Aon Benfield makes unparalleled investments in local and regional Talent Acquisition and Management. Since its inception, the graduate development program has become a cornerstone of this activity.
Aon Benfield Analytics offers clients industry-leading catastrophe management, actuarial, rating agency advisory and risk and capital strategy expertise. Together with our leading broking teams, it helps clients fully consider the capital, income, regulatory and rating agency implications of all risk transfer transactions. Our Impact Forecasting team develops tools and models that help our clients understand the financial implications of natural and man-made catastrophes around the world.
Geoscientists are amongst the key disciplines sought by Aon to work in this area.
In all, the company’s team of 500 comprises actuaries, scientists, volcanologists, seismologists, hydrologists, climatologists, meteorologists, statisticians, engineers, capital modellers, programmers and risk specialists.
Using our Sydney operation as a key hub for regional talent development, our Graduate Program offers a structured 12 month development opportunity for recent graduates or final year students in Actuarial Studies.
Aon’s Graduate Program
The 12 month programme is oriented around 4 distinct semesters, providing you with a development platform to accelerate your learning through structured classroom training, on-the-job learning, mentoring and assisted self-learning. We will also provide study assistance, study leave and exam leave to support industry accreditation and professional qualifications.
Participants in Aon’s Graduate Development Program help to measure Aon client’s risk by applying complex techniques such as catastrophe modelling, exposure modelling and experience modelling. Participants are introduced to the use of dynamic financial analysis and capital modelling to advise our clients on a range of capital mechanisms they can apply to effectively manage their risk.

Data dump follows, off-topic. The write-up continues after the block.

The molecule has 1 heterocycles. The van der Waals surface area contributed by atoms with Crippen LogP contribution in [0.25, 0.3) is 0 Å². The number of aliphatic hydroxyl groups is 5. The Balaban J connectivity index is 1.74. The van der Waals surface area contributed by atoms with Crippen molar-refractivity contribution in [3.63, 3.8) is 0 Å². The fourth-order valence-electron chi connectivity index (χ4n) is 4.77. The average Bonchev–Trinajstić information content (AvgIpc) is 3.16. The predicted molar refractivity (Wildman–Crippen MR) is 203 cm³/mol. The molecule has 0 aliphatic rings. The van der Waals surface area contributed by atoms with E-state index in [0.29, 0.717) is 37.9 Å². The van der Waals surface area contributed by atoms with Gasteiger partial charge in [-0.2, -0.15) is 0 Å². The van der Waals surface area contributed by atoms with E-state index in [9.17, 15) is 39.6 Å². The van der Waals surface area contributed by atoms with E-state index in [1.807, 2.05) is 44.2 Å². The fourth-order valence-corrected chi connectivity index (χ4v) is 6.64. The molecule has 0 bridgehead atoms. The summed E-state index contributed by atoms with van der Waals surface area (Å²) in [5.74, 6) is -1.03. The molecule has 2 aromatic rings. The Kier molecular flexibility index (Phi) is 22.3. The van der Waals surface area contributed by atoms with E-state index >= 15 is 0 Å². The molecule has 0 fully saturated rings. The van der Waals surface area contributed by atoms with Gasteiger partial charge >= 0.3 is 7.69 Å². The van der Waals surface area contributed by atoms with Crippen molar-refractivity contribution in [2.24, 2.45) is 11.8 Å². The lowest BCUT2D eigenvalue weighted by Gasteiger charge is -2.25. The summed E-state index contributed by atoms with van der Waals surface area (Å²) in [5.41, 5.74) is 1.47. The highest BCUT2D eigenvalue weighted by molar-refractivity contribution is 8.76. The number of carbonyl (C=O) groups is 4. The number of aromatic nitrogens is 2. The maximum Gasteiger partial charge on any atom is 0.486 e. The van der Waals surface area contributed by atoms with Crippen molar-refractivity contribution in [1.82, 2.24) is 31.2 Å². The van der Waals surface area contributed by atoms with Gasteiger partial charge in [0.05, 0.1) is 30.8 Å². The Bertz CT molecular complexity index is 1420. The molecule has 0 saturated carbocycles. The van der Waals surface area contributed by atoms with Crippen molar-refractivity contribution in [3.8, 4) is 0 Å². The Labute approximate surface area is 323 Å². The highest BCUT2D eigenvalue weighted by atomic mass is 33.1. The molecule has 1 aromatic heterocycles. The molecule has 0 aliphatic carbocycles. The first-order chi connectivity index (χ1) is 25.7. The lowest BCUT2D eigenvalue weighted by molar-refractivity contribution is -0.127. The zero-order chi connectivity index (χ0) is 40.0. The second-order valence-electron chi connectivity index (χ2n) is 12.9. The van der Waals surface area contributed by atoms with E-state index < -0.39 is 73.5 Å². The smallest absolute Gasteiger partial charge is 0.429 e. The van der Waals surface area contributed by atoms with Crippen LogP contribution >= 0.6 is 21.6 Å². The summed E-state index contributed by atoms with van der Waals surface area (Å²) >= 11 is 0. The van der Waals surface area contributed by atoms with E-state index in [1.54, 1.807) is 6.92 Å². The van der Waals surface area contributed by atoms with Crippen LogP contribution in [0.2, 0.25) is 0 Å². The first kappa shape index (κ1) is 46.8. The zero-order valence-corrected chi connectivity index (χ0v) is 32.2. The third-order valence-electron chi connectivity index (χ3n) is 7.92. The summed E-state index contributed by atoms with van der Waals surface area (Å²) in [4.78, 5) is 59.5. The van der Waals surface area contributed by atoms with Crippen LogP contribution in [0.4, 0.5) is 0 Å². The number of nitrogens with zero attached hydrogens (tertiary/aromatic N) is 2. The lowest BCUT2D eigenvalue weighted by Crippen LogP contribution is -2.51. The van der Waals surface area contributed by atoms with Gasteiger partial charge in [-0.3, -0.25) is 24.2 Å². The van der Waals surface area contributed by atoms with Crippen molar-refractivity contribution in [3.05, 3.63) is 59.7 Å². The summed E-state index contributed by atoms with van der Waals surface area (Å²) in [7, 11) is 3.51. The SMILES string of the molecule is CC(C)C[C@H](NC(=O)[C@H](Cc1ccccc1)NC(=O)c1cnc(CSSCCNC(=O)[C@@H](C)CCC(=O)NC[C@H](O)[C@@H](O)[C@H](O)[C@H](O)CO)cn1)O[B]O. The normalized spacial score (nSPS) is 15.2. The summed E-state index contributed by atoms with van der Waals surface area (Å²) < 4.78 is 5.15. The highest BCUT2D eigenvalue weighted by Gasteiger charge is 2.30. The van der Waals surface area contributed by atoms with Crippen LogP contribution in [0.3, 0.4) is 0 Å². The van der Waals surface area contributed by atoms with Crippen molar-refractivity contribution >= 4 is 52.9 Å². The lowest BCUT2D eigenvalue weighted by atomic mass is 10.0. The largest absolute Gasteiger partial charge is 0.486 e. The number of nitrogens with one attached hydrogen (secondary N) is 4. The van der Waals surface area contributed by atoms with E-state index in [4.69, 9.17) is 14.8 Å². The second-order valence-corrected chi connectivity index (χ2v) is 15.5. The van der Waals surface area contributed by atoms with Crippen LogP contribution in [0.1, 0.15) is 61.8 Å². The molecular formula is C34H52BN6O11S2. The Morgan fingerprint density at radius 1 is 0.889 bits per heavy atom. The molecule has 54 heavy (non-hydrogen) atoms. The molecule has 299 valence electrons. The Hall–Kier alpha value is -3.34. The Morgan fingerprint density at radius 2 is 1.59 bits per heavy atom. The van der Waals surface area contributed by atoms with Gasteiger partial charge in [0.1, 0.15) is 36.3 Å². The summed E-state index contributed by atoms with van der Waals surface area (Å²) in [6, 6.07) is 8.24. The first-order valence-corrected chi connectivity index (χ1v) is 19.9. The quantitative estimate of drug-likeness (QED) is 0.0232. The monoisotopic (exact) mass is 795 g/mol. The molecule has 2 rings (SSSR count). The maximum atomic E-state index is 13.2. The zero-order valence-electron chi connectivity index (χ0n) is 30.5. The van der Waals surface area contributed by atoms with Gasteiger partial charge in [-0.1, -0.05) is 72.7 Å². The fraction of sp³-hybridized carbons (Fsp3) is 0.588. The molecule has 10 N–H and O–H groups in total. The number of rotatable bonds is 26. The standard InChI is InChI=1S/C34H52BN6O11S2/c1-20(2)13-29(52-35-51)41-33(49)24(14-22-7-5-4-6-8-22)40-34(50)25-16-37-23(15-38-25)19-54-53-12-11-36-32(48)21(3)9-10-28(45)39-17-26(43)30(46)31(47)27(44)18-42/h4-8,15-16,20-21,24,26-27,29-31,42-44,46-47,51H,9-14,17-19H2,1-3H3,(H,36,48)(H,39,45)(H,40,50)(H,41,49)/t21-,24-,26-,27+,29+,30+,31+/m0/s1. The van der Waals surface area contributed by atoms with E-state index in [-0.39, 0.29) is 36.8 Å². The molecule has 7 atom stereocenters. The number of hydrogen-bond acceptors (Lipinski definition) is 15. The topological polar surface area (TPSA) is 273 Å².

Who are Aon looking for?
Our Graduate Development Program ideally suits:
- Australian nationals with a keen interest in and affinity with Asian culture
- Asian nationals who possess working rights in Australia for the duration of the program, and who are open to undertaking future roles in AON’s regional APAC offices
To meet the selection criteria, candidates will demonstrate the competencies, skills and academic achievements below:
- Graduates/ final year students in Actuarial Studies
- Analytical mindset aligned with strong numeracy skills
- Strong critical thinking and attention to detail
- Excellent communication skills
- A keen interest in building a career in the insurance/ reinsurance sector
AON Culture & Benefits
With close to 1600 employees, we are the largest organisation of our kind in Australia. Globally, Aon have an employee base of 69,000 people working across 120 countries. This allows Aon to gather the best thinking from around the world and deliver solutions locally. We provide colleagues with the support to make an impact, a team that will inspire you to achieve, and on-going opportunities for development.
A brochure providing more detailed information about Aon’s graduate program is available here.
How to Apply
Make your mark and apply online today. Applications should be submitted by 6 November 2015.